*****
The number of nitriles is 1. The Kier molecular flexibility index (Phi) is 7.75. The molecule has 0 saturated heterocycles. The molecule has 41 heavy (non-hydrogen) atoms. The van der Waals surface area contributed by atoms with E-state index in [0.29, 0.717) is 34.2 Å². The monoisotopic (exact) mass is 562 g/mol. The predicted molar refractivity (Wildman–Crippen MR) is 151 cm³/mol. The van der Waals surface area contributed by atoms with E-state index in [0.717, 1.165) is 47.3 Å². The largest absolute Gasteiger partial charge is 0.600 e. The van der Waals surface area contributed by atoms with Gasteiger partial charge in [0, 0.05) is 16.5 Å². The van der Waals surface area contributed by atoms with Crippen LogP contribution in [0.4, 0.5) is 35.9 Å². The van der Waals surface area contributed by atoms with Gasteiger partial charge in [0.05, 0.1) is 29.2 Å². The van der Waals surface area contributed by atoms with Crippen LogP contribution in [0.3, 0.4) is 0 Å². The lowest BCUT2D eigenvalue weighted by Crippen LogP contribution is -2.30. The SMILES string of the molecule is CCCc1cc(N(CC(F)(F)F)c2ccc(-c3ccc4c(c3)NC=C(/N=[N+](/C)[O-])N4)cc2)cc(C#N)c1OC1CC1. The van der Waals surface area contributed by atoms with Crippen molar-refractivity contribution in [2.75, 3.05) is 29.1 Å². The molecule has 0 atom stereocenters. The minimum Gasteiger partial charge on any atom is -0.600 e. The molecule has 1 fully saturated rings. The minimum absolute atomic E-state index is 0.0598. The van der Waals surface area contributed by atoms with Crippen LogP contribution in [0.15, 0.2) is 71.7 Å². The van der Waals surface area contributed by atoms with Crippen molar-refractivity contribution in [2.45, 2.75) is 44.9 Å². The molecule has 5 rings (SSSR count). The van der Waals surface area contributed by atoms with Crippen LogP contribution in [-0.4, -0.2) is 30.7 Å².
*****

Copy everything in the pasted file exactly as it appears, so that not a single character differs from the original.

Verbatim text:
The number of nitriles is 1. The Kier molecular flexibility index (Phi) is 7.75. The molecule has 0 saturated heterocycles. The molecule has 41 heavy (non-hydrogen) atoms. The van der Waals surface area contributed by atoms with E-state index in [0.29, 0.717) is 34.2 Å². The monoisotopic (exact) mass is 562 g/mol. The predicted molar refractivity (Wildman–Crippen MR) is 151 cm³/mol. The van der Waals surface area contributed by atoms with E-state index in [0.717, 1.165) is 47.3 Å². The largest absolute Gasteiger partial charge is 0.600 e. The van der Waals surface area contributed by atoms with Gasteiger partial charge in [0, 0.05) is 16.5 Å². The van der Waals surface area contributed by atoms with Crippen LogP contribution in [0.4, 0.5) is 35.9 Å². The van der Waals surface area contributed by atoms with Gasteiger partial charge in [0.05, 0.1) is 29.2 Å². The van der Waals surface area contributed by atoms with Crippen LogP contribution in [0.3, 0.4) is 0 Å². The lowest BCUT2D eigenvalue weighted by Crippen LogP contribution is -2.30. The SMILES string of the molecule is CCCc1cc(N(CC(F)(F)F)c2ccc(-c3ccc4c(c3)NC=C(/N=[N+](/C)[O-])N4)cc2)cc(C#N)c1OC1CC1. The van der Waals surface area contributed by atoms with Crippen molar-refractivity contribution in [2.75, 3.05) is 29.1 Å². The molecule has 0 atom stereocenters. The minimum Gasteiger partial charge on any atom is -0.600 e. The molecule has 1 fully saturated rings. The minimum absolute atomic E-state index is 0.0598. The van der Waals surface area contributed by atoms with Crippen LogP contribution in [0.15, 0.2) is 71.7 Å². The van der Waals surface area contributed by atoms with Crippen molar-refractivity contribution in [2.45, 2.75) is 44.9 Å². The molecule has 5 rings (SSSR count). The van der Waals surface area contributed by atoms with Crippen LogP contribution in [-0.4, -0.2) is 30.7 Å².